Gold may have just started a new bull-market
In the current environment of doubts in the value of any currency, doubts in the value of industrial commodities and doubts in financial assets in a relative low growth world facing financial stability risks, gold returns to the fore as an alternative store of value. Gold has been in a downtrend since 2011 in a strong USD environment. We see a risk of a major trend change, but prefer to hold it against a basket of EUR, JPY and USD.
A weaker dollar, but sustained gains hard to see in any other currency
The common element running through markets today is a weaker USD. It has weakened against negative interest rate/risk haven currencies (EUR and JPY), it has weakened against most EM and commodity currencies, and it has weakened against precious metals, industrial metals and energy commodities.
But this has not been a risk positive session. Equites are weaker in major economies and credit risk premia in US and European corporate bonds have risen to new highs since 2013. Constrained or weaker risk appetite should tend to work against the performance on EM and commodities and related currencies.
We might be wary of this feed-back on currencies in coming sessions. Either risk appetite will recover, and we might see some fall-back in EUR and JPY, or investor confidence will remain soft and EM and commodity currencies may fall-back.
It may be natural for the market to sell the USD in light of the weaker economic developments in the US lately, and the likelihood that the Fed reverts to leaving rates on hold for the foreseeable future. But the question is what do you buy? The recovery in dollar alternatives may be limited if the market questions the value of those alternatives. The ECB and BoJ have moved their policy agenda’s more clearly towards accommodation, including negative interest rates in recent weeks. How far will the market go towards buying these currencies even if the Fed revert to policy on hold? It would take a very risk negative environment resulting in a large further global capitulation in equity markets and significant global deleveraging to see a persistent and solid recovery in EUR and JPY. Such an environment would severely weaken EM and commodity markets.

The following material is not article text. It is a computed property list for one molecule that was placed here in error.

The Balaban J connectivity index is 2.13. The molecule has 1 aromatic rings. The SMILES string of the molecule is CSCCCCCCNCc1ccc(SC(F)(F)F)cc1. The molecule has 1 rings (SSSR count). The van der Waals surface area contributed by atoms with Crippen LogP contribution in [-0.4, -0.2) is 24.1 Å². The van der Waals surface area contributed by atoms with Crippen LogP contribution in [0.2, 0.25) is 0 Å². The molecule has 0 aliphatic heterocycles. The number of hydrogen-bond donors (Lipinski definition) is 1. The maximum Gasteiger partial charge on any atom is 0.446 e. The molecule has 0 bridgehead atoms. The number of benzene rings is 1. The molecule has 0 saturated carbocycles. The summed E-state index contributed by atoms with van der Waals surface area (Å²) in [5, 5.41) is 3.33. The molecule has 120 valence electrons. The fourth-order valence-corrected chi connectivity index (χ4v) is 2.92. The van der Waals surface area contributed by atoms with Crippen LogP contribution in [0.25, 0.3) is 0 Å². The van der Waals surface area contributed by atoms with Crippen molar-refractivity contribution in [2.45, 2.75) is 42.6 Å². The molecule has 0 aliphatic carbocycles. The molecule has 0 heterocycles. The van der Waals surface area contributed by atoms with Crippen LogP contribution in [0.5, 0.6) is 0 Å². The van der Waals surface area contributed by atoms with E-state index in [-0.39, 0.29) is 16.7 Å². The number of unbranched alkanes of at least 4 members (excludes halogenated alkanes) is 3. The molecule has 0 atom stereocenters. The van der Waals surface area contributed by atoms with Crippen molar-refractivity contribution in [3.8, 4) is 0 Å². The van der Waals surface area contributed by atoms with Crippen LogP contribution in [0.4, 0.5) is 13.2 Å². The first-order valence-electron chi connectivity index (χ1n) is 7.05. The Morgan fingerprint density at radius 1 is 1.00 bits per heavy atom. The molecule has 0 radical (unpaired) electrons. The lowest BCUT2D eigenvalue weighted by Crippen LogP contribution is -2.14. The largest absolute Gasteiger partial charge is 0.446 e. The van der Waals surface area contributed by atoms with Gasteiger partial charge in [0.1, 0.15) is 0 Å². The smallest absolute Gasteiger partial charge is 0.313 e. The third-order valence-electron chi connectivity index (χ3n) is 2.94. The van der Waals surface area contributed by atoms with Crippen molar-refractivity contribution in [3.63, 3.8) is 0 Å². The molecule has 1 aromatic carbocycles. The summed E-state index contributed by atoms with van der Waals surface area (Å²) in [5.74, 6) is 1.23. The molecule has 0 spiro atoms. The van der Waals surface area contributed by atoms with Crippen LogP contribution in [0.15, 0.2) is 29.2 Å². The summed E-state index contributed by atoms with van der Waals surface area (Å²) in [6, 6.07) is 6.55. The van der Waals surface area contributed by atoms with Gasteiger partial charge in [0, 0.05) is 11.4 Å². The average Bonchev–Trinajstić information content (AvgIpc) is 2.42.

On the other hand, thoughts of global policy easing may stabilize global asset markets, as even modest global growth and investor confidence forces investors to exit cash in EUR and JPY, to at least avoid paying negative rates. This might support further gains in EM and commodity assets, but weaken JPY and EUR.
The most likely and stable candidate to play for USD weakness is in precious metals which act as an alternative store of value in place of any currency and can also act as a haven from weak investor confidence in equities and other risky assets. It is not surprising to see gold rally in this environment.
Negative rate QE currencies are least likely to sustain gains
But the case for gold is not just against the USD. The demand for gold should come perhaps more from those currencies that are pursing quantitative and negative rates policies. The central banks of Japan and the Eurozone are more clearly trying to devalue their currencies. If the market wants to seek an alternative store of value then it certainly should also be to avoid holding these currencies. As such, it may be better to diversify a long gold trade by carrying it against EUR, JPY and USD.
Gold has been in a down-trend since 2011 in a rising USD environment. The bulk of its bull-run occurred from 2009 to 2011 which was dominated by the fixation with QE near zero-rate policy in the USA. The market was bearish USD and feared the tail-risk of debasement in the currency.
The market has gotten used to QE policy and is less fearful of currency debasement, but we are experiencing some of these same elements in the market again, with now the ECB and BoJ pursing even more aggressive QE and negative rates policies than the USA did from 2010 to 2013. There is little doubt that the BoJ and ECB are pursing weak currencies. We might expect both central banks to further ease policy if their currencies strengthen too far.
If the market is questioning owning the USD as an alternative store of value for these currencies, then it might turn to gold.
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